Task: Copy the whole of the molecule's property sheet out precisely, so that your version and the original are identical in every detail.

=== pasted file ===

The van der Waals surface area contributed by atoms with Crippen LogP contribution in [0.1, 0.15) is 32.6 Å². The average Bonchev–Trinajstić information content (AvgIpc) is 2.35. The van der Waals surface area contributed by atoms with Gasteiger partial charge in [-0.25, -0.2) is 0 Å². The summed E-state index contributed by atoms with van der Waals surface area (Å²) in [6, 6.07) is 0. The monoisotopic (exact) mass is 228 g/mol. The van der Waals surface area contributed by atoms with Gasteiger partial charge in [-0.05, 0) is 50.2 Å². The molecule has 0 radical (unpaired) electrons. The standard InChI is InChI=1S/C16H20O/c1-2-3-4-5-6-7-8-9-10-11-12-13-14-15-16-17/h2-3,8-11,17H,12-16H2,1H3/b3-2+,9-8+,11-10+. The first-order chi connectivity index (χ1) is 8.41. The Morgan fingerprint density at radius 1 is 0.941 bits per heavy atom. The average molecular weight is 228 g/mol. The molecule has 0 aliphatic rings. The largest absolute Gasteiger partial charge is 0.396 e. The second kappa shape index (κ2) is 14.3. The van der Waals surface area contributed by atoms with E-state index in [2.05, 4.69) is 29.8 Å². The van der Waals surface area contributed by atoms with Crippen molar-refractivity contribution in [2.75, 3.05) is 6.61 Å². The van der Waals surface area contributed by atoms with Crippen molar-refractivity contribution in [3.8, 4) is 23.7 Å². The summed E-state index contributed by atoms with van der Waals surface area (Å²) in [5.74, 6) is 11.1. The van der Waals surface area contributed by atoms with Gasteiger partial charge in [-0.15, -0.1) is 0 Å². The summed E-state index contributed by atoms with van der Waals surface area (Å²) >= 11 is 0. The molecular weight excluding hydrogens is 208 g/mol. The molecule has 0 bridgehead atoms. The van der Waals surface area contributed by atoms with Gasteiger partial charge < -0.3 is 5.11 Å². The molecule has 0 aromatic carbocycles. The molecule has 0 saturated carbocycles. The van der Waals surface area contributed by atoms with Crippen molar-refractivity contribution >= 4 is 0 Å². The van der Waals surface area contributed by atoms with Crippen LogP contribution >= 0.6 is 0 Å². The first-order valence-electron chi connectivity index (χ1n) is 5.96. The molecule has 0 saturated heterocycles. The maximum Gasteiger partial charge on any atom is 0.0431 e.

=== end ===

The van der Waals surface area contributed by atoms with Crippen LogP contribution in [0.1, 0.15) is 32.6 Å². The average Bonchev–Trinajstić information content (AvgIpc) is 2.35. The van der Waals surface area contributed by atoms with Gasteiger partial charge in [-0.25, -0.2) is 0 Å². The summed E-state index contributed by atoms with van der Waals surface area (Å²) in [6, 6.07) is 0. The monoisotopic (exact) mass is 228 g/mol. The van der Waals surface area contributed by atoms with Gasteiger partial charge in [-0.05, 0) is 50.2 Å². The molecule has 0 radical (unpaired) electrons. The standard InChI is InChI=1S/C16H20O/c1-2-3-4-5-6-7-8-9-10-11-12-13-14-15-16-17/h2-3,8-11,17H,12-16H2,1H3/b3-2+,9-8+,11-10+. The first-order chi connectivity index (χ1) is 8.41. The Morgan fingerprint density at radius 1 is 0.941 bits per heavy atom. The average molecular weight is 228 g/mol. The molecule has 0 aliphatic rings. The largest absolute Gasteiger partial charge is 0.396 e. The second kappa shape index (κ2) is 14.3. The van der Waals surface area contributed by atoms with E-state index in [2.05, 4.69) is 29.8 Å². The van der Waals surface area contributed by atoms with Crippen molar-refractivity contribution in [2.75, 3.05) is 6.61 Å². The van der Waals surface area contributed by atoms with Crippen molar-refractivity contribution in [3.8, 4) is 23.7 Å². The summed E-state index contributed by atoms with van der Waals surface area (Å²) in [5.74, 6) is 11.1. The van der Waals surface area contributed by atoms with Gasteiger partial charge in [-0.15, -0.1) is 0 Å². The summed E-state index contributed by atoms with van der Waals surface area (Å²) >= 11 is 0. The molecular weight excluding hydrogens is 208 g/mol. The molecule has 0 bridgehead atoms. The van der Waals surface area contributed by atoms with Gasteiger partial charge < -0.3 is 5.11 Å². The molecule has 0 aromatic carbocycles. The molecule has 0 saturated carbocycles. The van der Waals surface area contributed by atoms with Crippen molar-refractivity contribution >= 4 is 0 Å². The van der Waals surface area contributed by atoms with Crippen LogP contribution >= 0.6 is 0 Å². The first-order valence-electron chi connectivity index (χ1n) is 5.96. The molecule has 0 saturated heterocycles. The maximum Gasteiger partial charge on any atom is 0.0431 e.